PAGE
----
The Engineering and History of Robert Stephenson's Rocket
by Michael Bailey and John P Glithero
12 March 2001
Michael started the talk by pointing out that Rocket
has been tucked away in museum since 1862. Until the recent work there
was little understanding about the detail of the loco's construction and
engineering history. The Science Museum and NRM invited them to
investigate Rocket - both a tremendous honour and great fun!
Why them? At the Museum of Science and Industry at
Manchester, they headed up the project for the Friends of the Museum to
build the Planet Replica. Following this, they were invited to Nova
Scotia to examine two ancient engines, Samson - a Hackworth design of
1838 and Albion dating from the1850s. The task was to put these into
good order for display. As a result of their investigations, the museum
undertook the restoration and conservation of both engines.
On return to the UK they gave a talk at the NRM on
their work and pointed to Braddyll at the Timothy Hackworth Museum. It
was then in a very delapidated condition, near to being put on the scrap
heap. The loco had been outside since 1875, even being used as a
snowplough for a while. Dame Margaret Weston was at the talk and
invited them to examine the engine and advise on a conservation project.
After submitting their report they were invited to undertake the
restoration. Braddyll is now displayed inside the Soho shed at Shildon
in a colour scheme which has been carefully matched from the paint
remains on the engine. A talk on the project was given at the NRM and so
came the Rocket project.
The opportunity for the investigation arose because
of a two year project to rebuild the transport gallery at the Science
Museum. Rocket had to be removed and, as a consequence, was scheduled
to spend one year in Japan, and another at the NRM in York. It was
during its latter sojourn when the investigation was organised.
Before discussing the investigation, it is worth
putting Rocket into its historical context. George Stephenson's
Locomotion was slow, cumbersome but did the job of hauling coal and
minerals. The requirements of the Liverpool and Manchester Railway were
very different , requiring higher speeds and reliability. The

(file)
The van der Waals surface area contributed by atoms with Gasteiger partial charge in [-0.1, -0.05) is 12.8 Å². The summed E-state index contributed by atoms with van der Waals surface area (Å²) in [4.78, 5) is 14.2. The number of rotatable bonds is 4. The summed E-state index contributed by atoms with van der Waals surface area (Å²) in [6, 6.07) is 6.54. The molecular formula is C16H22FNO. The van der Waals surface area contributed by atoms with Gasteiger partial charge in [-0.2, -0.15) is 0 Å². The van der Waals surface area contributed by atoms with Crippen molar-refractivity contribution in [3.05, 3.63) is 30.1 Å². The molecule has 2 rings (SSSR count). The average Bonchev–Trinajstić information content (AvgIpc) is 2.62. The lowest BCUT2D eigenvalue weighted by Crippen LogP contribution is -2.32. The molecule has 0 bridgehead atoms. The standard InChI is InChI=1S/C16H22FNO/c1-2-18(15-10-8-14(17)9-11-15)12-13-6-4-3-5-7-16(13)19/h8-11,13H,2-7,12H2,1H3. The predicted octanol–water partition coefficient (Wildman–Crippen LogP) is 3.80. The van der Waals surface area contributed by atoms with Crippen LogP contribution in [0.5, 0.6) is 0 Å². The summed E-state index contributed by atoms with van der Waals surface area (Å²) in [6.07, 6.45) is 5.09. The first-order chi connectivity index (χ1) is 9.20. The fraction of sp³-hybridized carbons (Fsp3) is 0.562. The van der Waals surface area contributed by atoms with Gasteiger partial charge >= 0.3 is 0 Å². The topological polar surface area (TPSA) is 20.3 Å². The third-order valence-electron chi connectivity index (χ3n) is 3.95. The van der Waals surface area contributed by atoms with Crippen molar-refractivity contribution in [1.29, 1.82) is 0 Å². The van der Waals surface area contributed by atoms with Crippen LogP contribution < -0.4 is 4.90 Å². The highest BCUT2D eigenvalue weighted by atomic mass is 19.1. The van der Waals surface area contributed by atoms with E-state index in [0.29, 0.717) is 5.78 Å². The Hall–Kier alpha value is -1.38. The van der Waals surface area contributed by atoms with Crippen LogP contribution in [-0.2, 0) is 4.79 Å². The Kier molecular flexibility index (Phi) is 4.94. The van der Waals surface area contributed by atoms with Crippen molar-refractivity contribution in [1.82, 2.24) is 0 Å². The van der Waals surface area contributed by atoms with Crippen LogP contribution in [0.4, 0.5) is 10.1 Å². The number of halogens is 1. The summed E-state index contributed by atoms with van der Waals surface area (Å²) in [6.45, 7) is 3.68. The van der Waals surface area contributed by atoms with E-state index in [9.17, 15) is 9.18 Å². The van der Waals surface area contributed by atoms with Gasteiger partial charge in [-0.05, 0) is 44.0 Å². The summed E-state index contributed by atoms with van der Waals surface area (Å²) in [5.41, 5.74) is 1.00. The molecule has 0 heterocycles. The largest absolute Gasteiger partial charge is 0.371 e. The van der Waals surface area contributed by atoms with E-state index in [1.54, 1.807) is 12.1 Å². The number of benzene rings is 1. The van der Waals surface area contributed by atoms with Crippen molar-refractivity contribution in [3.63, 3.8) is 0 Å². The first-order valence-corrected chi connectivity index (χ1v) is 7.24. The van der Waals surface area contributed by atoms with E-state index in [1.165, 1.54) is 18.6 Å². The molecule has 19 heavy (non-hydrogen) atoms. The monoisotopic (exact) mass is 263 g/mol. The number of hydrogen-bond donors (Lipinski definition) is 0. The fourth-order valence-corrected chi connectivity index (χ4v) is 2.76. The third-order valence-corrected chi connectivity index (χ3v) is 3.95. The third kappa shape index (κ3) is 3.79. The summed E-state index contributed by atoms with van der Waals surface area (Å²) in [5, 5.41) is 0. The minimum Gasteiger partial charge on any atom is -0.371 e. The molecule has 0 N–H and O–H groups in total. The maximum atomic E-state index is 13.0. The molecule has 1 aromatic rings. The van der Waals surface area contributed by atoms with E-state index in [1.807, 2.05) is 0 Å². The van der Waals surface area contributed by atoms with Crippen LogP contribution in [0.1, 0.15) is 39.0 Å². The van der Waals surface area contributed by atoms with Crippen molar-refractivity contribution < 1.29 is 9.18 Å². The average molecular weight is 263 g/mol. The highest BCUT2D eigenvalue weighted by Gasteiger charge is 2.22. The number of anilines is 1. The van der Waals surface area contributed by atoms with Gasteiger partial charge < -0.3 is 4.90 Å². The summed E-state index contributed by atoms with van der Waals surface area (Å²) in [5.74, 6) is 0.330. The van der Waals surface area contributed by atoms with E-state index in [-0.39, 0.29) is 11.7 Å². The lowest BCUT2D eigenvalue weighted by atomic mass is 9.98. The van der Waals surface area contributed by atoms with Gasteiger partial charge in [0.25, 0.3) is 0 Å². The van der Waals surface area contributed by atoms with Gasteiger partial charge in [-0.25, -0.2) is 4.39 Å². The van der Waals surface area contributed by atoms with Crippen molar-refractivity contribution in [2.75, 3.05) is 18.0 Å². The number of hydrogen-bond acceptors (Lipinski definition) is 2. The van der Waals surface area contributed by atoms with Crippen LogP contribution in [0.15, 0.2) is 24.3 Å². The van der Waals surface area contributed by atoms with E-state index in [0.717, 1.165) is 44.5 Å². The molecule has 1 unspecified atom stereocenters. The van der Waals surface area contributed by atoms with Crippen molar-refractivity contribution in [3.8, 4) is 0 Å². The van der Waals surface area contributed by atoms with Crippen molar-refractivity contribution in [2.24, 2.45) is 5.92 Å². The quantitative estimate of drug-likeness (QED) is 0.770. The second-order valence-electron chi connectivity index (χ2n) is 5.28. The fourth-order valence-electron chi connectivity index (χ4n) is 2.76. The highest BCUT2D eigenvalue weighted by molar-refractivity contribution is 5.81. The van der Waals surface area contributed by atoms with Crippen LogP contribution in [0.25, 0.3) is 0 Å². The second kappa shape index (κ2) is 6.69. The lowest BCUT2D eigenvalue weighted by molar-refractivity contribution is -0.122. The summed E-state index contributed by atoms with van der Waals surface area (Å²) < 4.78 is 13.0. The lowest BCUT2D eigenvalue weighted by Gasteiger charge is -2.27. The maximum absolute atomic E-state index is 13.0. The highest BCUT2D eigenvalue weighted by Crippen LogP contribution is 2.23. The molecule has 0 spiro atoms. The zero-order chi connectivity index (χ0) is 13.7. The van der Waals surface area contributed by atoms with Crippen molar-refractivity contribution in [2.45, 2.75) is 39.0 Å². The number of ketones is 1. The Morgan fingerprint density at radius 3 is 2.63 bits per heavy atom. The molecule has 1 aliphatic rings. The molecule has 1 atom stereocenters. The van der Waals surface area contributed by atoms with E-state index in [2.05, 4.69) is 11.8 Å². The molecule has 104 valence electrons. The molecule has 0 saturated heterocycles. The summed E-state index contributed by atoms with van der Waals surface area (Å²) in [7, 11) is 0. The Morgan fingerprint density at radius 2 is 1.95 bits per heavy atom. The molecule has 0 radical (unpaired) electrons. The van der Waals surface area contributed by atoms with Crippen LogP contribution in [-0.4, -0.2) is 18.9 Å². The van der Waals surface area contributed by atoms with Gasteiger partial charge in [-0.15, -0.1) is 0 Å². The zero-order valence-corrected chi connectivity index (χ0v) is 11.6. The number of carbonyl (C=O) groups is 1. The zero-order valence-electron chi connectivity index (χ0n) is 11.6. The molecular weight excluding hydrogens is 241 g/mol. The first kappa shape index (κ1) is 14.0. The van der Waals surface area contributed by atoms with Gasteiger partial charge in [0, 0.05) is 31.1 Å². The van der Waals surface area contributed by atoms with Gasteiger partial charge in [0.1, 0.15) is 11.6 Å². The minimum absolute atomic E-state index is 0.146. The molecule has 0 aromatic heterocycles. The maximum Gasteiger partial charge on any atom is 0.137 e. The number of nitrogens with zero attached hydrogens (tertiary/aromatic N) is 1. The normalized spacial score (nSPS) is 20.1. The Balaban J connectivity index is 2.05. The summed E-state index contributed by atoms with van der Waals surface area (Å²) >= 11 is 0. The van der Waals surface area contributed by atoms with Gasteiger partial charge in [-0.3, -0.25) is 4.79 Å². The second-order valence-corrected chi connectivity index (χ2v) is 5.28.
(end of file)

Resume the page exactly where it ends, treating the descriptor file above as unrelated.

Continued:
Stephensons had to get to grips with a radical new engine design, but
the necessary R&D only started when Robert returned for South
America in 1827. Lancashire Witch was the first results of these
experiments, incorporating the novel idea of sprung driving wheels and
inclined cylinders. However he went back to wooden wheels because the
available cast iron was too fragile. Rocket followed on and was
designed to meet the stringent trial requirements which included targets
for haulage and speed. The required speed of 12mph was greatly
exceeded; indeed it reached 36mph after the formal trials. Such was the
pace of locomotive development, however, that Rocket was out of date
almost as soon as the trials were finished. Northumbria, an improved
development of Rocket, was produced for the opening of the LMR in Spring
1830, with the Planet class emerging from the Stephenson's factory
later that year.
It was built in Robert Stephenson's factory at
Newcastle and sent to Liverpool by ship from Carlisle. After the trials
Rocket was extremely popular with the public clamouring for what we
would now call "special" trips. However, its working life was
interrupted by accidents - the first, of course, being the well-known
death of William Huskisson, the MP for Liverpool, during the opening
celebrations. The second accident involved a "footplating" railway
enthusiast , who fell off the tender following an axle break while
Rocket was propelling its train. Rocket was repaired and an opportunity
was taken to fit some improvements including a smokebox. Rocket was